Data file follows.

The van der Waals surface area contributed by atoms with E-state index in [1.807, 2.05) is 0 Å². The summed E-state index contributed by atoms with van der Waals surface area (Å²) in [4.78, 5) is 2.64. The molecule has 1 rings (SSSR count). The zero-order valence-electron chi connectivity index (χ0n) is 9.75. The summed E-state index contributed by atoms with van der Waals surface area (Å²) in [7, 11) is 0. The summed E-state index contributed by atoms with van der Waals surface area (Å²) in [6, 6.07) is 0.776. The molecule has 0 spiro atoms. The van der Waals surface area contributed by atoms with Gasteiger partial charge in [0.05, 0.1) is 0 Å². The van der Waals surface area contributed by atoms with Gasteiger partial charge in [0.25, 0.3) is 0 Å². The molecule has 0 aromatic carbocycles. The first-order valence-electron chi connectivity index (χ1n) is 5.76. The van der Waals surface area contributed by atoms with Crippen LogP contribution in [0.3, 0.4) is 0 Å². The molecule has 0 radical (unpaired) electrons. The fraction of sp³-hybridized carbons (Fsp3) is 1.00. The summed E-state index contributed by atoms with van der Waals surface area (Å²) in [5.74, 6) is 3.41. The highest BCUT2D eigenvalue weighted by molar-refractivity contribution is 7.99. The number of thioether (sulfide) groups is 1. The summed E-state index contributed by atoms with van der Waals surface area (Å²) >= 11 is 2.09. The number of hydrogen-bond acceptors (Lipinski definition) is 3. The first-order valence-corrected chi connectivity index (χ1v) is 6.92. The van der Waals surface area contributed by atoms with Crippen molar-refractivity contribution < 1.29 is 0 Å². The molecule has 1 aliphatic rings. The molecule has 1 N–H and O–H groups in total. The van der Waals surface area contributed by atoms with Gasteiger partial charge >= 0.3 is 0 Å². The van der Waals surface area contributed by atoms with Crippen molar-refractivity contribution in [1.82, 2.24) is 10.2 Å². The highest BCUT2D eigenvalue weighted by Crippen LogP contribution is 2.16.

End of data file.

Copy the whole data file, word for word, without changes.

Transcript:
The van der Waals surface area contributed by atoms with E-state index in [1.807, 2.05) is 0 Å². The summed E-state index contributed by atoms with van der Waals surface area (Å²) in [4.78, 5) is 2.64. The molecule has 1 rings (SSSR count). The zero-order valence-electron chi connectivity index (χ0n) is 9.75. The summed E-state index contributed by atoms with van der Waals surface area (Å²) in [7, 11) is 0. The summed E-state index contributed by atoms with van der Waals surface area (Å²) in [6, 6.07) is 0.776. The molecule has 0 spiro atoms. The van der Waals surface area contributed by atoms with Gasteiger partial charge in [0.05, 0.1) is 0 Å². The van der Waals surface area contributed by atoms with Gasteiger partial charge in [0.25, 0.3) is 0 Å². The molecule has 0 aromatic carbocycles. The first-order valence-electron chi connectivity index (χ1n) is 5.76. The van der Waals surface area contributed by atoms with Crippen LogP contribution in [0.3, 0.4) is 0 Å². The molecule has 0 radical (unpaired) electrons. The fraction of sp³-hybridized carbons (Fsp3) is 1.00. The summed E-state index contributed by atoms with van der Waals surface area (Å²) in [5.74, 6) is 3.41. The highest BCUT2D eigenvalue weighted by molar-refractivity contribution is 7.99. The number of thioether (sulfide) groups is 1. The summed E-state index contributed by atoms with van der Waals surface area (Å²) >= 11 is 2.09. The number of hydrogen-bond acceptors (Lipinski definition) is 3. The first-order valence-corrected chi connectivity index (χ1v) is 6.92. The van der Waals surface area contributed by atoms with Crippen molar-refractivity contribution < 1.29 is 0 Å². The molecule has 1 aliphatic rings. The molecule has 1 N–H and O–H groups in total. The van der Waals surface area contributed by atoms with Gasteiger partial charge >= 0.3 is 0 Å². The van der Waals surface area contributed by atoms with Crippen molar-refractivity contribution in [1.82, 2.24) is 10.2 Å². The highest BCUT2D eigenvalue weighted by Crippen LogP contribution is 2.16.